We try to find the Southern Cross, but only several guesses are born: there’re so many stars here that hard to define borders of canstellations.

 The night is filled with the sounds of concert. I make a walk along the stream to find performers. Here’s one – a little frog, sitting on a branch, he would easily fit my fist. Despise tiny size, he sings so loud, swelling the white bubble of his throut.

 Near the stream there’s another frog – the size of a doll. After my surprised exclamation she jumps in water and disappear in the dark under the stone.

In the morning we discover that Junior is still with us. The whole night he tried to find the way down, but, not sure in his memory and his nose, had returned back.

– Ah you, caçador! (hunter)

We go down to bring the dog home. But this time Junior…decides to stay. He lays on the earth and all attempts to wake him up donn’t lead to anything. So we take him on hands. With the puppy like a baby in our arms we leave. I am happy:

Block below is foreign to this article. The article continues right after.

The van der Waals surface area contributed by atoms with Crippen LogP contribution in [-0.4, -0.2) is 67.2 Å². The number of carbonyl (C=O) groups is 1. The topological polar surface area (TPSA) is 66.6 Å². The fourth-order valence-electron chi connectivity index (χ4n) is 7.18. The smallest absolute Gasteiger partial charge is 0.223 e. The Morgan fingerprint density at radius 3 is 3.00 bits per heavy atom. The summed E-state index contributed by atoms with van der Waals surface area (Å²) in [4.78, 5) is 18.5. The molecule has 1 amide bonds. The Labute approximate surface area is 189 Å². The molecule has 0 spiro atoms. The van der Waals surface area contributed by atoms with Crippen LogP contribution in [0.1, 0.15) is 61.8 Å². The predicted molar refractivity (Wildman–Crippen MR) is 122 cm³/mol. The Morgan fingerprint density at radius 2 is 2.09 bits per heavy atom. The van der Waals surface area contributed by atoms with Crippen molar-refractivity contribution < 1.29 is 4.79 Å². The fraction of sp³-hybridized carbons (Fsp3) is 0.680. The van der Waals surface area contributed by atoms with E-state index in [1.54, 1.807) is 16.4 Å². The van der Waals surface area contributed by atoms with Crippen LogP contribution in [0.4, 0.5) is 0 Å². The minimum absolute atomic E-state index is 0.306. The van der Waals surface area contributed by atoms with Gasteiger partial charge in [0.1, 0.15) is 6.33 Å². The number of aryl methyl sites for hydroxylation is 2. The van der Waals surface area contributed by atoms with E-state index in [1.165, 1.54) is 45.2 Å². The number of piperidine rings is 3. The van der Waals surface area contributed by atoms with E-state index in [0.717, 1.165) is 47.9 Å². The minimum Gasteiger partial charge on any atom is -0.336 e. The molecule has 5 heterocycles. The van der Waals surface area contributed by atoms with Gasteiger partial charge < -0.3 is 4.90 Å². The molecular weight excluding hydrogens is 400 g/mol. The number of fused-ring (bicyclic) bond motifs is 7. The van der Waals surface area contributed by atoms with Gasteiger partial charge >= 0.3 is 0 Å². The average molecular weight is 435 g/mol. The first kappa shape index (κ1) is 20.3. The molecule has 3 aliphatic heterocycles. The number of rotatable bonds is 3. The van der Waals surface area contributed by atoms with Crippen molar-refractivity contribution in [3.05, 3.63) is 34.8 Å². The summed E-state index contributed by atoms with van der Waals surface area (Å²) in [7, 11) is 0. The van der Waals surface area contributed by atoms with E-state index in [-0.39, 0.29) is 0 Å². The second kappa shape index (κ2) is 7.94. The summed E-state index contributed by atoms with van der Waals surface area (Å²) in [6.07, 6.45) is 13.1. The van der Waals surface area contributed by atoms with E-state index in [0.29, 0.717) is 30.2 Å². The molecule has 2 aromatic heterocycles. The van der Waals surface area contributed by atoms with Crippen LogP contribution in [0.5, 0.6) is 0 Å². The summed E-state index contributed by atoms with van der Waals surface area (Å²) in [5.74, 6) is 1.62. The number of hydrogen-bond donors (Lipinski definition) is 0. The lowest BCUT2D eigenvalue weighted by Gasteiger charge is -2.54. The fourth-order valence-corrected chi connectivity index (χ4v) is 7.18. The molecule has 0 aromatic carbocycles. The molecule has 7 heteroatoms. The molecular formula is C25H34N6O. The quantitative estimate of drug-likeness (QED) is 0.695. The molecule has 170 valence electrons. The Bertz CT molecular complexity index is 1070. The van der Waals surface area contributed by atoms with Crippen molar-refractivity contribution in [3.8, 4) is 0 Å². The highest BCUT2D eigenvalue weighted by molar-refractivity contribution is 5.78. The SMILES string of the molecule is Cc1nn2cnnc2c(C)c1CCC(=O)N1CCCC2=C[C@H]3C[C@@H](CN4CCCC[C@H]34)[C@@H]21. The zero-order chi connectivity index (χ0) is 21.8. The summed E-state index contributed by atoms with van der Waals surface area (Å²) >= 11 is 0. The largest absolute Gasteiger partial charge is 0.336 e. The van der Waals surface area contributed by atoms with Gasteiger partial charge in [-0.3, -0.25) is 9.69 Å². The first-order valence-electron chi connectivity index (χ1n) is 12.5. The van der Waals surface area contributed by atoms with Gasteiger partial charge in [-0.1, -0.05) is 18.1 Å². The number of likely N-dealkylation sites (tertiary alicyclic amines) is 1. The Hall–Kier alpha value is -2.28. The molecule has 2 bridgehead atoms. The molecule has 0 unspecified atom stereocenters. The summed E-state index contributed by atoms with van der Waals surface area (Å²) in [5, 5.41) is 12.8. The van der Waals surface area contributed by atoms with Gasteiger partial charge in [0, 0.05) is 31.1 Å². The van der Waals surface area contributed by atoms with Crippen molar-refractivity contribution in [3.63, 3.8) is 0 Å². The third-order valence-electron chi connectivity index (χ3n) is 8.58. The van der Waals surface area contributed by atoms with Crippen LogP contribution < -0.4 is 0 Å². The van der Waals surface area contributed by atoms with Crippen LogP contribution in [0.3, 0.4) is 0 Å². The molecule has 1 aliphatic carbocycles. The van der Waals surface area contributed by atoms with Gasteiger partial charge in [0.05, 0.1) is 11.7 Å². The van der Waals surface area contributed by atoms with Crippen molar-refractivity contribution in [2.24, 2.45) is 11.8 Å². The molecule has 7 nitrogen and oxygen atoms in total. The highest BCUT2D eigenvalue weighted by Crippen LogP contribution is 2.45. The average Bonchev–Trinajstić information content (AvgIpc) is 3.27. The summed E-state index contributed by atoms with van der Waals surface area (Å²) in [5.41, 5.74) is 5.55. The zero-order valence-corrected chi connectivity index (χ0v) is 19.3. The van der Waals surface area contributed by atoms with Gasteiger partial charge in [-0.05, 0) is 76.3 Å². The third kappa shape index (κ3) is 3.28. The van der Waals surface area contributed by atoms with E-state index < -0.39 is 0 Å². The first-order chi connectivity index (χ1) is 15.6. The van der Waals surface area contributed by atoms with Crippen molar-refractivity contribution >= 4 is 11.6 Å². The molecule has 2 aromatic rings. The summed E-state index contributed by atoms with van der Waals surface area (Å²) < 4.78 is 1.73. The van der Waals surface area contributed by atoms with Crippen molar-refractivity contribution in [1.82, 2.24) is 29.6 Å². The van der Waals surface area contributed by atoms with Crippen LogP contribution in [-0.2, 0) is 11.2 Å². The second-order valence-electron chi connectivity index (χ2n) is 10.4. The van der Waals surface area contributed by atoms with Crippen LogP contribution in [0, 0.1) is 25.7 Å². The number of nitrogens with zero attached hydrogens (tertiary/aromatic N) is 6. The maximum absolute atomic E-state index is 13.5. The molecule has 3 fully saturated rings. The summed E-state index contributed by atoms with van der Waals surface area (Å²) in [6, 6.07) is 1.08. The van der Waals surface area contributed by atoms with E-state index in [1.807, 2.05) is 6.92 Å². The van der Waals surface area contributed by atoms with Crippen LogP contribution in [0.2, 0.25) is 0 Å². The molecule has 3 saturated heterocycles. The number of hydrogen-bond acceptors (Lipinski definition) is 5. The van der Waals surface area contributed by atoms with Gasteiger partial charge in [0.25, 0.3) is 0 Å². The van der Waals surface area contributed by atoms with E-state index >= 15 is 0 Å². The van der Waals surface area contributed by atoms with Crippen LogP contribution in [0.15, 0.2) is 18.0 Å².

– At least we need to carry him down, not up!

Joy and shame of Brazilian Carnaval

To be in Brazil in February and not to feel Carnaval – impossible. In different ways.
How I experienced the Carnaval 2012 and what I think about it – in this post.

This is how it started…

Two weeks before the Carnaval the Civil police of Salvador claimed a strike. While policemen stayed at home, waiting for the government to claim bigger salary and additional payments, thieves and bandits went on roads, having almost unlimited possibilities to get some profit. Without claiming anything.

Salvador still had Policia Militar – Military police. But these guys, who all the time carry heavy guns in state of readiness, are not so numerous, and definitely not enough to provide safety for citizens in all parts of the city.

As long as police was absent, busses were attacted and people robbed on place. Most of districts of Salvador, not very safe in peaceful time too, became extremely dangerous. Bandits from poor areas went to the beaches, creating mass assaults. By the way, that’s not a rare thing even when the Police is present.